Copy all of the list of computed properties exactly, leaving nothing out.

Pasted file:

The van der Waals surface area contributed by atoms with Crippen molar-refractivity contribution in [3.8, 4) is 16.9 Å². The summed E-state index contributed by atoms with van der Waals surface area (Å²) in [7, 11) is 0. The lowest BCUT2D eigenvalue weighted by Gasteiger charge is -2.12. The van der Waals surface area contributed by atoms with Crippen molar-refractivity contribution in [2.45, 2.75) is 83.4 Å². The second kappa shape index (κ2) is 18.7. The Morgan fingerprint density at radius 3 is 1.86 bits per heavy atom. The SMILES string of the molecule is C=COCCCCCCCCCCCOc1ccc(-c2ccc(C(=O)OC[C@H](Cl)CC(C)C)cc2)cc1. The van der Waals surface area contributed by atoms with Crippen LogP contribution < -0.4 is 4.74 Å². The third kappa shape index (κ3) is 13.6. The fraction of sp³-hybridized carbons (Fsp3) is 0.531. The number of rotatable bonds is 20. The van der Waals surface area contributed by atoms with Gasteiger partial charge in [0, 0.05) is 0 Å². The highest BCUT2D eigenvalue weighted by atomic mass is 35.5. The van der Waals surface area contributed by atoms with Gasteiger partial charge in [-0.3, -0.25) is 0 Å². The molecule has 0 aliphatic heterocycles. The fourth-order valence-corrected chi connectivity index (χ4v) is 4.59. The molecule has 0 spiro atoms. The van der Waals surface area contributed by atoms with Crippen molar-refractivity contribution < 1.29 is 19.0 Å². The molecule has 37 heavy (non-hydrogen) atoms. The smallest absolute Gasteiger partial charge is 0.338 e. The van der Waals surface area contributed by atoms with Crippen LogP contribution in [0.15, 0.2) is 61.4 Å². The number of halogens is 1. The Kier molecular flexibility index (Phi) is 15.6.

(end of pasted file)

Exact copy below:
The van der Waals surface area contributed by atoms with Crippen molar-refractivity contribution in [3.8, 4) is 16.9 Å². The summed E-state index contributed by atoms with van der Waals surface area (Å²) in [7, 11) is 0. The lowest BCUT2D eigenvalue weighted by Gasteiger charge is -2.12. The van der Waals surface area contributed by atoms with Crippen molar-refractivity contribution in [2.45, 2.75) is 83.4 Å². The second kappa shape index (κ2) is 18.7. The Morgan fingerprint density at radius 3 is 1.86 bits per heavy atom. The SMILES string of the molecule is C=COCCCCCCCCCCCOc1ccc(-c2ccc(C(=O)OC[C@H](Cl)CC(C)C)cc2)cc1. The van der Waals surface area contributed by atoms with Crippen LogP contribution < -0.4 is 4.74 Å². The third kappa shape index (κ3) is 13.6. The fraction of sp³-hybridized carbons (Fsp3) is 0.531. The number of rotatable bonds is 20. The van der Waals surface area contributed by atoms with Gasteiger partial charge in [0, 0.05) is 0 Å². The highest BCUT2D eigenvalue weighted by atomic mass is 35.5. The van der Waals surface area contributed by atoms with Gasteiger partial charge in [-0.3, -0.25) is 0 Å². The molecule has 0 aliphatic heterocycles. The fourth-order valence-corrected chi connectivity index (χ4v) is 4.59. The molecule has 0 spiro atoms. The van der Waals surface area contributed by atoms with Crippen molar-refractivity contribution < 1.29 is 19.0 Å². The molecule has 37 heavy (non-hydrogen) atoms. The smallest absolute Gasteiger partial charge is 0.338 e. The van der Waals surface area contributed by atoms with Crippen LogP contribution in [0.15, 0.2) is 61.4 Å². The number of halogens is 1. The Kier molecular flexibility index (Phi) is 15.6.